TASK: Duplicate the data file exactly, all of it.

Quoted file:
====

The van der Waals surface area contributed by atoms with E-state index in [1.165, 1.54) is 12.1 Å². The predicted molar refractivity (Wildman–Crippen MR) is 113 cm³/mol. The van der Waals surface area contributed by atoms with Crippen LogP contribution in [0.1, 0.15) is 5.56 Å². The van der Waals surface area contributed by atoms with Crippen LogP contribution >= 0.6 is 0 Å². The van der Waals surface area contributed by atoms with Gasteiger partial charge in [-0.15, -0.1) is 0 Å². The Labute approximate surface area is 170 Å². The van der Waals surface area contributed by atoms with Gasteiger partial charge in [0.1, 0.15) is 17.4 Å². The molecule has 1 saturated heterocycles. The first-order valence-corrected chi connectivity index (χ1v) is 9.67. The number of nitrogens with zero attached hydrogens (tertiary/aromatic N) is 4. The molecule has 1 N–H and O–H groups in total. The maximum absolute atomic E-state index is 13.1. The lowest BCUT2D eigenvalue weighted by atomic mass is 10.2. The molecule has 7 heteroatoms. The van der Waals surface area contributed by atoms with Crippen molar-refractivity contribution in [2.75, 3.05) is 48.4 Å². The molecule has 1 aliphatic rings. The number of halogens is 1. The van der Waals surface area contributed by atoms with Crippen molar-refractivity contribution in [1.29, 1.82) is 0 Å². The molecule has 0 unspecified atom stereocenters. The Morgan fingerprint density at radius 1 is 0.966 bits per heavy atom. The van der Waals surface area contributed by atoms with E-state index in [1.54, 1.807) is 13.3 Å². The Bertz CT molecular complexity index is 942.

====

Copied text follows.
The van der Waals surface area contributed by atoms with E-state index in [1.165, 1.54) is 12.1 Å². The predicted molar refractivity (Wildman–Crippen MR) is 113 cm³/mol. The van der Waals surface area contributed by atoms with Crippen LogP contribution in [0.1, 0.15) is 5.56 Å². The van der Waals surface area contributed by atoms with Crippen LogP contribution >= 0.6 is 0 Å². The van der Waals surface area contributed by atoms with Gasteiger partial charge in [-0.15, -0.1) is 0 Å². The Labute approximate surface area is 170 Å². The van der Waals surface area contributed by atoms with Gasteiger partial charge in [0.1, 0.15) is 17.4 Å². The molecule has 1 saturated heterocycles. The first-order valence-corrected chi connectivity index (χ1v) is 9.67. The number of nitrogens with zero attached hydrogens (tertiary/aromatic N) is 4. The molecule has 1 N–H and O–H groups in total. The maximum absolute atomic E-state index is 13.1. The lowest BCUT2D eigenvalue weighted by atomic mass is 10.2. The molecule has 7 heteroatoms. The van der Waals surface area contributed by atoms with Crippen molar-refractivity contribution in [2.75, 3.05) is 48.4 Å². The molecule has 1 aliphatic rings. The number of halogens is 1. The van der Waals surface area contributed by atoms with Crippen molar-refractivity contribution in [1.29, 1.82) is 0 Å². The molecule has 0 unspecified atom stereocenters. The Morgan fingerprint density at radius 1 is 0.966 bits per heavy atom. The van der Waals surface area contributed by atoms with E-state index in [1.54, 1.807) is 13.3 Å². The Bertz CT molecular complexity index is 942.